Trashing the Trailer

The Backsliders' Chip Robinson has a new place to call home.

Baby, I was wrong: Chip Robinson, front left, and his fellow Backsliders.
Baby, I was wrong: Chip Robinson, front left, and his fellow Backsliders.
Whenever Chip Robinson, frontman of the Backsliders, returned home after a spell on the road, he didn't find much peace and quiet. For ten years he lived in the All-Star Trailer Park near Raleigh, North Carolina. Down the road was a racing track where stock cars hummed ceaselessly around the oval. As if that wasn't enough, one of his neighbors owned a dog that barked at all hours and without provocation.

Robinson will be sleeping easier now that he's moved out of the trailer park and into a house 45 minutes outside Raleigh. He spent one day in his new home before hitting the road in support of Southern Lines, the Backsliders' latest record. "I just moved everything into a room, locked the door, and split," he says with the voice of a groggy traveler. Robinson's new house, though, is not a sign of sudden affluence for the 41-year-old singer/songwriter. He's renting. "I definitely have not made enough money to buy a house," he says, "unless it's a cardboard box."

Fortune has yet to find Robinson and his eight-year-old band, which makes country-sweetened rock music (picture the boys wearing promotional ball caps from seed companies, not cowboy hats). In fact, the last year was perhaps Robinson's most trying as a professional musician. Band co-founder and songwriting partner Steve Howell left the Backsliders shortly before they were to go into the studio to record Southern Lines, the band's third CD (counting the live, six-song From Raleigh, NC, which is no longer in print). Once in the studio, bassist Danny Kurtz and guitarist Brad Rice bolted to tour with Whiskeytown.

Robinson still isn't sure what happened with Howell, and he doesn't care to speculate. "I really don't know, because I haven't talked with him since he left," Robinson says. "He told me one thing, but it turned out not to be true. I could guess, but I'd just assume not."

Rice eventually returned to finish the record and is with the band for its current tour. The retooled Backsliders also feature Roger Gupton on bass, Rob Farris on keyboards, and Terry Anderson on drums. (Southern rock aficionados will recognize Anderson as the songwriter of "Battleship Chains," which the underappreciated Georgia Satellites recorded on their first album.)

Appropriately but unintentionally, most of the songs on Southern Lines deal with breakup. In the Backsliders' world, couples are either forestalling or coping with a fractured relationship. The opener, "Abe Lincoln," in addition to referencing Jean Harlow and the Flaming Groovies in consecutive lines, says, "You're fading slow/Like a bloodstain on my sleeve."

The music borrows from a wealth of greats, be they Gram Parsons, Patsy Cline, the Stones in country mode, or Tom Petty with Benmont Tench's B3 organ at full whine. Asked what he likes to listen to, Robinson is, predictably, hard to pin down. He says that he might put on an old country album "and then next put on an Art Pepper record and a Replacements record after that and a Hendrix record after that. Whatever mood I'm in. I guess the stuff does get filtered down when you sit down to write."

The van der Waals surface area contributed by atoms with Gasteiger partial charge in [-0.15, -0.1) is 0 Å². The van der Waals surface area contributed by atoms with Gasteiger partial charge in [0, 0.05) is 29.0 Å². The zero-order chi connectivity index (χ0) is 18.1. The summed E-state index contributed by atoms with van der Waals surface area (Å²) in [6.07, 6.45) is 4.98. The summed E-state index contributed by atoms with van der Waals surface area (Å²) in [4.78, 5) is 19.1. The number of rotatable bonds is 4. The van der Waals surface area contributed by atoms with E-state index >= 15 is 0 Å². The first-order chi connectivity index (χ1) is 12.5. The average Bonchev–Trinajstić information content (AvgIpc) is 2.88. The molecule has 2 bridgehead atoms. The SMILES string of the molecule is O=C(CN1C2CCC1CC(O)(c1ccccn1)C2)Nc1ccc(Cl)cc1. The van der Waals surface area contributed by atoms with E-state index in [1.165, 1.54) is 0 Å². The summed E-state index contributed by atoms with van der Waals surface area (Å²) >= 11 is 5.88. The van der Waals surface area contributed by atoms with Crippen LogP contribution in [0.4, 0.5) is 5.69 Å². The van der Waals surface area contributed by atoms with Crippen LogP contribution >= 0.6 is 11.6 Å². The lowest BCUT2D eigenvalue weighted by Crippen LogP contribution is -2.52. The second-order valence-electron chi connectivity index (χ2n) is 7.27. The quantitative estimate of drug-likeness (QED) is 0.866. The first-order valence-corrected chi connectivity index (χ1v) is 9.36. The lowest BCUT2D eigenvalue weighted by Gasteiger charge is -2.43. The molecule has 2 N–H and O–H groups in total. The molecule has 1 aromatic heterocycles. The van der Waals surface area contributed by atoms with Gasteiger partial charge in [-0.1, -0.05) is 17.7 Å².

Alternative country is a delightfully cloudy genre. Is it rock with a drawl and pedal-steel guitar, or simply traditional country music that commercial Nashville avoids like a staggering hobo? If the alt-country definition makes you shudder, the term "bonehead rock" might help, at least when it comes to the Backsliders. Relationships are constantly spoiled by someone's stupidity. Even when Robinson thinks he's found love, as he does on "Burning Bed," he confesses a weakness: "When I look in your eyes/Shallow as your well might be/It still mystifies."

The Backsliders will never be stocked in the world section of record shops, but Robinson is certainly one of the few touring musicians to have sailed around the globe: He joined the Navy at age 21. Seemed like the thing to do at the time, he says now, but something he wouldn't want to do twice. A first-class sonar tech on a submarine, Robinson often spent his downtime and shore leaves banging out songs with a makeshift band of fellow sailors.

He had learned to play guitar, though, years before enlisting. Robinson begged his parents for lessons when he was eight. "A couple of years later, I convinced my mom and dad that I wanted an electric guitar," he says. "It was a Japanese electric with one pickup."

Robinson was never much for the endless scales and drills of formal instruction. "I wanted to play rock and roll songs," he says. "The teachers said, "You have to do this.' And I said, "No, I want to do this.'" His real schooling came from the older kids in his neighborhood, guys who never could seem to put a band together but knew enough about guitar to goof around on the front porch. The first song he can remember playing straight through is "Louie, Louie."

Robinson is not a man who cares to elaborate, about his childhood or the near-implosion of his band. When he talks about the future, he mumbles something about the current tour and a possible swing through Europe—nothing more distant.

His mind, you sense, is on getting to the next gig, making rent payments on that new house, and getting things right with his woman.

First things first.

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